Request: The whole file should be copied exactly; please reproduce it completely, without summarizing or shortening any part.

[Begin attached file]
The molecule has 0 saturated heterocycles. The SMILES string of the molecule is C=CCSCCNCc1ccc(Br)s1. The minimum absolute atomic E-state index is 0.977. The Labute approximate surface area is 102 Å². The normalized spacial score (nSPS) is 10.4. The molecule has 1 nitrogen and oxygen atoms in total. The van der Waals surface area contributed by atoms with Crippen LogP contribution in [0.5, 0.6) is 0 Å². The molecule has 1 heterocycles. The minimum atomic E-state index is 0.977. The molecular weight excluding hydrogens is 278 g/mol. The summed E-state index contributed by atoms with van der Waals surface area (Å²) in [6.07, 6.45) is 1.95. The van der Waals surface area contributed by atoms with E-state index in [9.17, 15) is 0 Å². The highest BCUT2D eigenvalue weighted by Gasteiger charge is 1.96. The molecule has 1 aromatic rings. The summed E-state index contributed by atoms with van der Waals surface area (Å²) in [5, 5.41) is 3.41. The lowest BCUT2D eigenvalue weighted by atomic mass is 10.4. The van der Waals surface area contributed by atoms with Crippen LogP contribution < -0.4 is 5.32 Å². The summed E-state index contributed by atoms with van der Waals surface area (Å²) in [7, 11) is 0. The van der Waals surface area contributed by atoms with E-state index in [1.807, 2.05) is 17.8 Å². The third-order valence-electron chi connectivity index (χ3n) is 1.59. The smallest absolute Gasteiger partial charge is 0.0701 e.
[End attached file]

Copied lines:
The molecule has 0 saturated heterocycles. The SMILES string of the molecule is C=CCSCCNCc1ccc(Br)s1. The minimum absolute atomic E-state index is 0.977. The Labute approximate surface area is 102 Å². The normalized spacial score (nSPS) is 10.4. The molecule has 1 nitrogen and oxygen atoms in total. The van der Waals surface area contributed by atoms with Crippen LogP contribution in [0.5, 0.6) is 0 Å². The molecule has 1 heterocycles. The minimum atomic E-state index is 0.977. The molecular weight excluding hydrogens is 278 g/mol. The summed E-state index contributed by atoms with van der Waals surface area (Å²) in [6.07, 6.45) is 1.95. The van der Waals surface area contributed by atoms with E-state index in [9.17, 15) is 0 Å². The highest BCUT2D eigenvalue weighted by Gasteiger charge is 1.96. The molecule has 1 aromatic rings. The summed E-state index contributed by atoms with van der Waals surface area (Å²) in [5, 5.41) is 3.41. The lowest BCUT2D eigenvalue weighted by atomic mass is 10.4. The van der Waals surface area contributed by atoms with Crippen LogP contribution < -0.4 is 5.32 Å². The summed E-state index contributed by atoms with van der Waals surface area (Å²) in [7, 11) is 0. The van der Waals surface area contributed by atoms with E-state index in [1.807, 2.05) is 17.8 Å². The third-order valence-electron chi connectivity index (χ3n) is 1.59. The smallest absolute Gasteiger partial charge is 0.0701 e.